The Banshee's monstrous form, Crom-Cruach the Death-Worm, also stems from Irish legend, if with some liberties taken from the original. Crom-Cruach was one of the ancient gods of Ireland, a particularly fearsome and malevolent figure who was finally overthrown by St. Patrick. (His name, incidentally, was taken up by Robert E. Howard in his Conan stories, making Crom the god worshipped by Conan's people, the Cimmerians.) The notion of Crom-Cruach being equated with the Banshee and looking something like a cross between a great serpent and an overgrown insect larva is the invention of Gargoyles again, however.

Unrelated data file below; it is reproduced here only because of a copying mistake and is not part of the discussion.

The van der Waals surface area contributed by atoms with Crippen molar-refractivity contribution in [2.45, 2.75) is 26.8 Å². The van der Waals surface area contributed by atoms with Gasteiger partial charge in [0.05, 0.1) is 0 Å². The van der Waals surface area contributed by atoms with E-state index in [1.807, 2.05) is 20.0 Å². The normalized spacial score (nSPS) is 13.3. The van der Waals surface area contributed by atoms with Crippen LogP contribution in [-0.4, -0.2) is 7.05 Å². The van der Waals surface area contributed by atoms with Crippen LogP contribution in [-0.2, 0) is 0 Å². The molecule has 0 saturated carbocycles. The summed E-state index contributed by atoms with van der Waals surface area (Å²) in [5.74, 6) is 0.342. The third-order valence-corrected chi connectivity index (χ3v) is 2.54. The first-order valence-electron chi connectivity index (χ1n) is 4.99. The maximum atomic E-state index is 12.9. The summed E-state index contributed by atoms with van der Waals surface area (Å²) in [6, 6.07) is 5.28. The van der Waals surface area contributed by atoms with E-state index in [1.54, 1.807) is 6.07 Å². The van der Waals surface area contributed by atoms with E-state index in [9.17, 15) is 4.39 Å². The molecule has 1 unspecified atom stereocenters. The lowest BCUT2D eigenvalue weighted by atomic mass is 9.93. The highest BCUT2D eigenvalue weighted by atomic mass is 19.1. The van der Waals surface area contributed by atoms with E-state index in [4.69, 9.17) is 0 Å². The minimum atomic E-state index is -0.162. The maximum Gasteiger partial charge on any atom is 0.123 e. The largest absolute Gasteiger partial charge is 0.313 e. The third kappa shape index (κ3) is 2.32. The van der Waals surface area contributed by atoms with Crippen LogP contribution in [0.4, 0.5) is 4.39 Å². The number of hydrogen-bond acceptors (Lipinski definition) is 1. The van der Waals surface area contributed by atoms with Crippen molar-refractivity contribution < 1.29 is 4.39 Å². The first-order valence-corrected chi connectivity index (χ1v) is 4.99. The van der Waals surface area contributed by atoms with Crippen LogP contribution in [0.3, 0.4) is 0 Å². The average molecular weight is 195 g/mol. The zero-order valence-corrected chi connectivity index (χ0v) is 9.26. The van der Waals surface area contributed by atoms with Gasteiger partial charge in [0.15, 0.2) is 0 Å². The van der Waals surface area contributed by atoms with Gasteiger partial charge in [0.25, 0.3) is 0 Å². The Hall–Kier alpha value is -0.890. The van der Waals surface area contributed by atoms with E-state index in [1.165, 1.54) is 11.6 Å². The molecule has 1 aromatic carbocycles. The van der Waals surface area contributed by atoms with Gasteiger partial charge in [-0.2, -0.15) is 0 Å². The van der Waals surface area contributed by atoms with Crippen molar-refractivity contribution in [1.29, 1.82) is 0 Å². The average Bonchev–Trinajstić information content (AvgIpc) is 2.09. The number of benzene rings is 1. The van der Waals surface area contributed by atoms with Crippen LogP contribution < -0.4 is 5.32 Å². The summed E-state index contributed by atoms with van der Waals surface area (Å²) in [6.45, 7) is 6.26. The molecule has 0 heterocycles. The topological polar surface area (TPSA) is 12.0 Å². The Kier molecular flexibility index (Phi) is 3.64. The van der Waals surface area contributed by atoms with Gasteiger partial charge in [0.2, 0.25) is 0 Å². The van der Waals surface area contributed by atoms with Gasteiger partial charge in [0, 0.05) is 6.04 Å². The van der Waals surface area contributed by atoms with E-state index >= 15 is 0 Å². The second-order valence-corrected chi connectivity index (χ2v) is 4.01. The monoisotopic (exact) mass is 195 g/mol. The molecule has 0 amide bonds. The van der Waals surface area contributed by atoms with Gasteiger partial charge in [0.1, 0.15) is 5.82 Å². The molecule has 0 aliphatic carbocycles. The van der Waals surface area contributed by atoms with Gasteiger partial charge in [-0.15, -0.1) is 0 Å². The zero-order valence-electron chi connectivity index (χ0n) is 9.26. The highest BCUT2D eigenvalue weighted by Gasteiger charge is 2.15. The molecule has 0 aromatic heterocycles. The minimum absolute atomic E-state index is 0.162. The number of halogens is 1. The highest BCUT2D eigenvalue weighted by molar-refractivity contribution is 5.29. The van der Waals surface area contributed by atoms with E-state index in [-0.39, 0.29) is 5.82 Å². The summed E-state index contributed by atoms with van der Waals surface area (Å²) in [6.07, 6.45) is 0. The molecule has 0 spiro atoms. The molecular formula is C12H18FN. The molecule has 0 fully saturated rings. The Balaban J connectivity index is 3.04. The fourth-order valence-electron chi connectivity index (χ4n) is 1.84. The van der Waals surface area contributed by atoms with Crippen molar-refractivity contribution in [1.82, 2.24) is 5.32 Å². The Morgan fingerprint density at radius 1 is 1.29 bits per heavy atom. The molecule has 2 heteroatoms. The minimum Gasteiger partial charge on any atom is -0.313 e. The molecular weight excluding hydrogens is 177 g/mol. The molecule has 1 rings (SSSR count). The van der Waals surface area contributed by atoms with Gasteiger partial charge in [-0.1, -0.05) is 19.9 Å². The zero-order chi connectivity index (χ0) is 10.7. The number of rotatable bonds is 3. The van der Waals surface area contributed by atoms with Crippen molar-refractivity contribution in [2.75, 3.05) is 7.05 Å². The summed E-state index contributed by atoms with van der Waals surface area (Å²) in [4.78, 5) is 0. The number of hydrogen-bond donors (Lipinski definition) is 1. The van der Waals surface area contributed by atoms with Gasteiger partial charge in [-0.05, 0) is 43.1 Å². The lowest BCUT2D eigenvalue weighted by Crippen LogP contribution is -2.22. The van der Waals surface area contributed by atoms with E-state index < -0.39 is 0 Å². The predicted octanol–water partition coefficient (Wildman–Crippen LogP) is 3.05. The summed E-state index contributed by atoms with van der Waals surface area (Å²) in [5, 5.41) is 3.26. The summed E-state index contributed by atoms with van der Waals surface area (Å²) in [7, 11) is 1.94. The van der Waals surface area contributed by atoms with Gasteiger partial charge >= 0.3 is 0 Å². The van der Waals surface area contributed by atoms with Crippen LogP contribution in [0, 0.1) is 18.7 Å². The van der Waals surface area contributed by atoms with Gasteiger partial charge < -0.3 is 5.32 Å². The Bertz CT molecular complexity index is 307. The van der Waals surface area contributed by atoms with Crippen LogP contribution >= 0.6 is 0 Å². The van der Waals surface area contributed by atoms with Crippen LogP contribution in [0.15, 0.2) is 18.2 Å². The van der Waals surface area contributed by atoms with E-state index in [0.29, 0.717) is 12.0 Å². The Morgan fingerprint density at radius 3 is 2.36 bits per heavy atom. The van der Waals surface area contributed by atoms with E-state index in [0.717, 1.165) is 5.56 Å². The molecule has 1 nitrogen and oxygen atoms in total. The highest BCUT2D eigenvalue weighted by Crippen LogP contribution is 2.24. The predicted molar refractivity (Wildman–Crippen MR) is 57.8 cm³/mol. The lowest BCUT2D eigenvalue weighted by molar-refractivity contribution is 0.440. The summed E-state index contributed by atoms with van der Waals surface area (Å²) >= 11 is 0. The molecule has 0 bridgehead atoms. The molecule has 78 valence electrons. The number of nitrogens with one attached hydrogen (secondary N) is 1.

Rory/Cu Chullain bears a striking resemblance to the Marvel Comics take on Thor. In Marvel Comics, a lame doctor named Donald Blake, visiting Norway, discovers a cane in a hidden cave which turns out to be Thor's hammer Mjolnir in disguise and transforms Donald Blake into Thor when he picks it up (it turns out much later on that Blake actually was Thor all along, temporarily banished to Earth and imprisoned in a human body by Odin to teach him humility). The similarity is unmistakable; in each case, a modern-day person discovers an old stick or cane underground which turns out to be the disguised weapon of a "real" mythical hero or god ("real" in the sense of existing in actual legends rather than being an invention of the writer), which transforms him into that same hero or god. Greg has openly regretted this similarity, and hopes to, if he ever produces further stories about Rory, tone down his resemblance to Thor/Donald Blake in them.